But that tax has made Vancouver less appealing in the eyes of the London-based real estate consulting group Knight Frank. The city has slipped several rungs in the company’s Prime Global Cities Index over the last year.
Vancouver was ranked No. 10 on the index for the first-quarter of 2017. For the same time period in 2018, the city fell to No. 31 on the list, which ranks cities by the annual percentage change of its home prices. For the first quarter of 2018, that change was up .2%. In 2017, it rose 7.9%.
There are also several new taxes being considered in Vancouver, including a surcharge of an extra 0.2% on homes valued at more than C$3 million and 0.4% on homes over C$4 million (US$3.09 million). This increase for high-value homes, an expansion of the “school tax,” is set to start in 2019, despite protests from locals.
There’s also a “speculation tax” being considered by the government; it will likely be put to the legislature in the fall, according to reports. If it passes, it will “function much like a vacancy tax,” according to Riley Burr, a partner at Norton Rose Fulbright in Canada.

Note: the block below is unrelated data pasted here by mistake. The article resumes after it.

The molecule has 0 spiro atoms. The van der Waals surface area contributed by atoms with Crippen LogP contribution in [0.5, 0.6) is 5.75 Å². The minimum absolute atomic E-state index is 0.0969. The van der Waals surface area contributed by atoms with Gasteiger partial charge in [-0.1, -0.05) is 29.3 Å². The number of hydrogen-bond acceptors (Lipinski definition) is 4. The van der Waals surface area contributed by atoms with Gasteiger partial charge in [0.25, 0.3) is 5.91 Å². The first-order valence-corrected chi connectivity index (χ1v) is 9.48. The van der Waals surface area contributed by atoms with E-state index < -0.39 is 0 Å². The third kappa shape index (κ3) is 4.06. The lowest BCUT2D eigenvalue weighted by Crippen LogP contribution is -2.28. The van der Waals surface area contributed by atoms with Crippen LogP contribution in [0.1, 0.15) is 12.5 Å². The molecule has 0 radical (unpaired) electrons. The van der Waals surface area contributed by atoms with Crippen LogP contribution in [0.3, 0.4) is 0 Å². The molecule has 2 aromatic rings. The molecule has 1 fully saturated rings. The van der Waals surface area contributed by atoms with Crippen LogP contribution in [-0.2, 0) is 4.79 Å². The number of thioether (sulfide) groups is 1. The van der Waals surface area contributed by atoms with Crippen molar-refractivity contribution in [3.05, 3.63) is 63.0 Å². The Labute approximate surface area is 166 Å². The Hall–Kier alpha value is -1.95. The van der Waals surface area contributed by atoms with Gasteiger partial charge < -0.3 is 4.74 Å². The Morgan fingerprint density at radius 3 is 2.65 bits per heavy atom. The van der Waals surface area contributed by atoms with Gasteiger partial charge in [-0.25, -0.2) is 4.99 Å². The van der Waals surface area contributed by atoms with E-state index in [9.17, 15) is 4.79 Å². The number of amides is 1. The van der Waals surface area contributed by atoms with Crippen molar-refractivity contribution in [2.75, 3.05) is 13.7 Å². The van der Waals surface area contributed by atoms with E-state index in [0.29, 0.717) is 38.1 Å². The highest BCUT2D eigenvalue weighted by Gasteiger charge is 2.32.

The tax would affect homes that are not primary residences or long-term rental properties. The tax rate will be 0.5% for the 2018 tax year for “anyone who’s not working here,” Ms. King said, adding that that includes foreign buyers as well as Canadians from other provinces. “It’s an annual tax for non-British Columbian tax payers.”
In 2019, the rate would go up to 2% for non-Canadian residents, while Canadians from outside British Columbia who own property there will pay a 1% tax.
Despite policy changes and interest rate hikes, PricewaterhouseCoopers Canada reported when that Vancouver is the No. 1 market to watch in Canada for investment prospects, according to a survey by Conference Board of Canada. And the city’s economy is forecast to grow 2.5% in 2018, it said.
For his part, Mr. Wilk admits it’s a time of uncertainty, but he isn’t panicking.
“No one knows where the market is going to go, but it doesn’t seem to be getting crushed,” he said. “And even if it goes down some, it’s still up from a few years ago.”